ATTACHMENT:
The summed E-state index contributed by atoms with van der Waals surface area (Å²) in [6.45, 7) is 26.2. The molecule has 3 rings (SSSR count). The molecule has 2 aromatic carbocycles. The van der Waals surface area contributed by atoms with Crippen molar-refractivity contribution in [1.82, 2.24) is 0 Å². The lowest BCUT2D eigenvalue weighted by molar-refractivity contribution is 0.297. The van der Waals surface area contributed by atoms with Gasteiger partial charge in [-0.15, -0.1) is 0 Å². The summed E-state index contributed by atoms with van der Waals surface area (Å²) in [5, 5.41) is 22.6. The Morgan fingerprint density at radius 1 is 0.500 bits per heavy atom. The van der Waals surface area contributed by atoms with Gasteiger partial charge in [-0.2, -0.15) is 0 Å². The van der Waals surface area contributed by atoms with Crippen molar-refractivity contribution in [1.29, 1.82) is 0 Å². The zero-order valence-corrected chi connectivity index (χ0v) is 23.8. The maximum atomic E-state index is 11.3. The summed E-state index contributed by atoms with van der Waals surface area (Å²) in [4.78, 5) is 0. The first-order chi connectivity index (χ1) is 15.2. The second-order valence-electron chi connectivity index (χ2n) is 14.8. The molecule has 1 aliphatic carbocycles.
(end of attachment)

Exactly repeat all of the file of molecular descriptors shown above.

The summed E-state index contributed by atoms with van der Waals surface area (Å²) in [6.45, 7) is 26.2. The molecule has 3 rings (SSSR count). The molecule has 2 aromatic carbocycles. The van der Waals surface area contributed by atoms with Crippen molar-refractivity contribution in [1.82, 2.24) is 0 Å². The lowest BCUT2D eigenvalue weighted by molar-refractivity contribution is 0.297. The van der Waals surface area contributed by atoms with Gasteiger partial charge in [-0.15, -0.1) is 0 Å². The summed E-state index contributed by atoms with van der Waals surface area (Å²) in [5, 5.41) is 22.6. The Morgan fingerprint density at radius 1 is 0.500 bits per heavy atom. The van der Waals surface area contributed by atoms with Gasteiger partial charge in [-0.2, -0.15) is 0 Å². The van der Waals surface area contributed by atoms with Crippen molar-refractivity contribution in [1.29, 1.82) is 0 Å². The zero-order valence-corrected chi connectivity index (χ0v) is 23.8. The maximum atomic E-state index is 11.3. The summed E-state index contributed by atoms with van der Waals surface area (Å²) in [4.78, 5) is 0. The first-order chi connectivity index (χ1) is 15.2. The second-order valence-electron chi connectivity index (χ2n) is 14.8. The molecule has 1 aliphatic carbocycles.